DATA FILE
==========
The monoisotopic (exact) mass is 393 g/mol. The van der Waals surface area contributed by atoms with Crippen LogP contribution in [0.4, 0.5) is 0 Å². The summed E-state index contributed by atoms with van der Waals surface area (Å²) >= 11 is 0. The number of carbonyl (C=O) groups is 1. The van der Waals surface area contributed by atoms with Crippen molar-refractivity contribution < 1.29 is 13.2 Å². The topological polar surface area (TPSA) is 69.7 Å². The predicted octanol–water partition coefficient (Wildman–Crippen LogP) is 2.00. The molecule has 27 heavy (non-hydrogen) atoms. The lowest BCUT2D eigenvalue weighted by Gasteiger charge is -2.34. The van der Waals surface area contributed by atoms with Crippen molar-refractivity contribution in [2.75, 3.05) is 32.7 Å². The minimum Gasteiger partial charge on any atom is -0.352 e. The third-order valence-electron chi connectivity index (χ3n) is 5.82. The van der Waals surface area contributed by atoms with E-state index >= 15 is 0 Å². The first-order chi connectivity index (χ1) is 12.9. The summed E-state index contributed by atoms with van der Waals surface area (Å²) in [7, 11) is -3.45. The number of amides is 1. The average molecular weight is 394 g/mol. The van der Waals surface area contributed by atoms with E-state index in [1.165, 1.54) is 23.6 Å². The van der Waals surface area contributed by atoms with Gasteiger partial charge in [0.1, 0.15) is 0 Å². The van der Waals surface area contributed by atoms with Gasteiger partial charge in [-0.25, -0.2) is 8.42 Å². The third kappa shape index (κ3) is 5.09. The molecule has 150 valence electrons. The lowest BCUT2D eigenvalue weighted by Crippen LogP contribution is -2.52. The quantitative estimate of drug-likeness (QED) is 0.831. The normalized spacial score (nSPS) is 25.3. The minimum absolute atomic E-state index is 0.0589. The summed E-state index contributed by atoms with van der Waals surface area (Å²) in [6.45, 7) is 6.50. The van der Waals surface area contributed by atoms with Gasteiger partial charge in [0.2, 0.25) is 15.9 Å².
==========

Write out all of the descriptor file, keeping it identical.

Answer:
The monoisotopic (exact) mass is 393 g/mol. The van der Waals surface area contributed by atoms with Crippen LogP contribution in [0.4, 0.5) is 0 Å². The summed E-state index contributed by atoms with van der Waals surface area (Å²) >= 11 is 0. The number of carbonyl (C=O) groups is 1. The van der Waals surface area contributed by atoms with Crippen molar-refractivity contribution < 1.29 is 13.2 Å². The topological polar surface area (TPSA) is 69.7 Å². The predicted octanol–water partition coefficient (Wildman–Crippen LogP) is 2.00. The molecule has 27 heavy (non-hydrogen) atoms. The lowest BCUT2D eigenvalue weighted by Gasteiger charge is -2.34. The van der Waals surface area contributed by atoms with Crippen molar-refractivity contribution in [2.75, 3.05) is 32.7 Å². The minimum Gasteiger partial charge on any atom is -0.352 e. The third-order valence-electron chi connectivity index (χ3n) is 5.82. The van der Waals surface area contributed by atoms with E-state index >= 15 is 0 Å². The first-order chi connectivity index (χ1) is 12.9. The summed E-state index contributed by atoms with van der Waals surface area (Å²) in [7, 11) is -3.45. The number of amides is 1. The average molecular weight is 394 g/mol. The van der Waals surface area contributed by atoms with E-state index in [1.165, 1.54) is 23.6 Å². The van der Waals surface area contributed by atoms with Gasteiger partial charge in [0.1, 0.15) is 0 Å². The van der Waals surface area contributed by atoms with Gasteiger partial charge in [-0.25, -0.2) is 8.42 Å². The third kappa shape index (κ3) is 5.09. The molecule has 150 valence electrons. The lowest BCUT2D eigenvalue weighted by Crippen LogP contribution is -2.52. The quantitative estimate of drug-likeness (QED) is 0.831. The normalized spacial score (nSPS) is 25.3. The minimum absolute atomic E-state index is 0.0589. The summed E-state index contributed by atoms with van der Waals surface area (Å²) in [6.45, 7) is 6.50. The van der Waals surface area contributed by atoms with Gasteiger partial charge in [0.2, 0.25) is 15.9 Å².